Wednesday, September 28, 2016

Dear Mother,

It's been a long time since I've talked to you. Oh, we've spoken, cordially at public events; but I have held you at an arm's length for almost two decades now. That was most certainly a selfish action on my part, defensive, maybe a bit paranoid. It was the only way I knew how to preserve the peace I had found in my life, a life you criticized. A life you scoffed.

But here's the thing. I've had a few things you haven't had. First, I've known love. Unlike you, my marriage to John has not only lasted, it has flourished. It is a friendship first, not a business arrangement. I do not need to manipulate him. I do not need to hide behind any facade in order to maintain control. In fact, he has taught me something that you never taught me; that there is something beautiful in vulnerability. Yes, mother, vulnerability.

And another thing I have is friends. Do you remember what you taught me about friends? "Friends are only there because they want something from you. Friends are a waste of time. You don't need friends." Yeah, well, you were wrong. And I won't be dead a week before I'm missed, so...

Here's the deal, mother. Writing you was not my idea, but my therapist's. I had to write another letter for her, one to Caswell, which evolved over time into my victim impact statement, and frankly it was a hell of a lot easier to write. Less painful. Do you hear that? Writing to the bastard who raped me was less painful than writing to the woman who gave birth to me.

I remember the last words you spoke to me, they went to my voice mail. No, I did not give you any warning that a detective was going to call you and ask you questions about the rape and my timeline. I knew you would be appropriate with him, that you would of course be willing to talk to him, and be of any help you could be. You would save face. But I wasn't going to talk to you about it, and I wasn't going to interrupt a lunch with John to listen to your lies.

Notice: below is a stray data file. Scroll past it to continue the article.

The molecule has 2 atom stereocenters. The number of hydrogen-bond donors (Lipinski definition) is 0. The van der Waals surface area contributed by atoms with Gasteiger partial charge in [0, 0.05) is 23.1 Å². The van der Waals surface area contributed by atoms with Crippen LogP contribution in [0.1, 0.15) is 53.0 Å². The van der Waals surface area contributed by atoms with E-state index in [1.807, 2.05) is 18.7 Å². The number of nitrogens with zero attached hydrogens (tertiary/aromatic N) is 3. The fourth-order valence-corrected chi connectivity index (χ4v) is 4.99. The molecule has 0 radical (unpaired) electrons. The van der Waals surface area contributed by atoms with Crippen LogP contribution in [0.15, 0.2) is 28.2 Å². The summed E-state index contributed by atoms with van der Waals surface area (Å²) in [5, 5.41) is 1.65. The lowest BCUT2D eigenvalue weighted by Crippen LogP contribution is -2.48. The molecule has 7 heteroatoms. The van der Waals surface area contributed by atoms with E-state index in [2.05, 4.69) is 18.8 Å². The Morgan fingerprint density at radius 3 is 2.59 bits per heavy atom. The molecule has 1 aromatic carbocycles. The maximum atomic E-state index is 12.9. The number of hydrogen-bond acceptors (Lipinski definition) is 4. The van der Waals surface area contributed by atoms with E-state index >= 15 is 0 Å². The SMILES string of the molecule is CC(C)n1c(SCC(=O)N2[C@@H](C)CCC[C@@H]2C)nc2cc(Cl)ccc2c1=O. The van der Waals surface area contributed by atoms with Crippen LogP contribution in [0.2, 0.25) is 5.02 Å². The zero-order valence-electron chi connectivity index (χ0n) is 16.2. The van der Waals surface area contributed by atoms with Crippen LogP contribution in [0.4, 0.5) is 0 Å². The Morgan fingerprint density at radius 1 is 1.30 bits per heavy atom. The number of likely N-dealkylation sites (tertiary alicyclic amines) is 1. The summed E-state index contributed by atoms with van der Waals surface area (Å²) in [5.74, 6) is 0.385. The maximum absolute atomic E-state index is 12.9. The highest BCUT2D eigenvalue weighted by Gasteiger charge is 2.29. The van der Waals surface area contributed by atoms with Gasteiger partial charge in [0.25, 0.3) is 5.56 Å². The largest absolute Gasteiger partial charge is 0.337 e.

I have come to grips with being raised by a narcissist. It has actually come in handy over the years. I have been able to help others understand the abuse they are enduring, because it's hard as hell to see it from within the fire. But now that I'm on the other side of it, I understand. I understand your inability to love. Your desire to control everything and everyone, and your intent to destroy that which you could not control.

Another piece of therapy homework I had was to grieve not having a mom. That was tough. How do you understand the loss of something that you never had? I mean, it's like explaining to a fish that it's wet.

I've gotten back in touch with a few folks from Glendale over the years, mother. Remember Angela Jenkins? Remember the things you said about her? Remember how often you told me we were better than her, than her family? How wrong I was to enjoy being at their house, how I needed to raise my standards and accept that they were too low class for me to hang around?

Yeah, well, do you know who spent time with me the night before the sentencing hearing? Do you know who made me laugh? Who encouraged me to follow my desires to continue things like writing and stained glass? Do you know who welcomed John into her heart? Yeah. You were wrong about her, mother. Angela and her husband of almost 50 years; they were the ones to bring comfort to this grown-up scared child. And you know why?

Because they love.

Angela died last month, mother, and I watched as well over 300 mourners greeted Buddy and Shelly for over 6 hours. Angela impacted her world. She lived well and loved hard. I watched Shelly grieve, actually, I am still watching her grieve. And you know why? Because she loved her mom and her mom loved her.

So, mother, my homework assignment is complete. I hate that my friend is grieving. I still cry for her because I see her pain. But that pain has helped me more than anyone will ever know. I now know what it means to grieve a mom. I've seen it, and in the most minute sense of the word, felt it. My relationship with Angela may have been brief, but there was always love.

Despite your best efforts, I have learned to love, and to be loved.

So goodbye mother. It is long past time, but I am no longer holding you at arm's reach. I am letting you go. You no longer have space for negativity in my head. You can no longer limit me with your short sighted, self serving philosophy. So don't even try, because now I know the truth. All the time you tried to convince me that I was wrong? or broken? or just stupid?

Nope. Mother, it's you. Not me.

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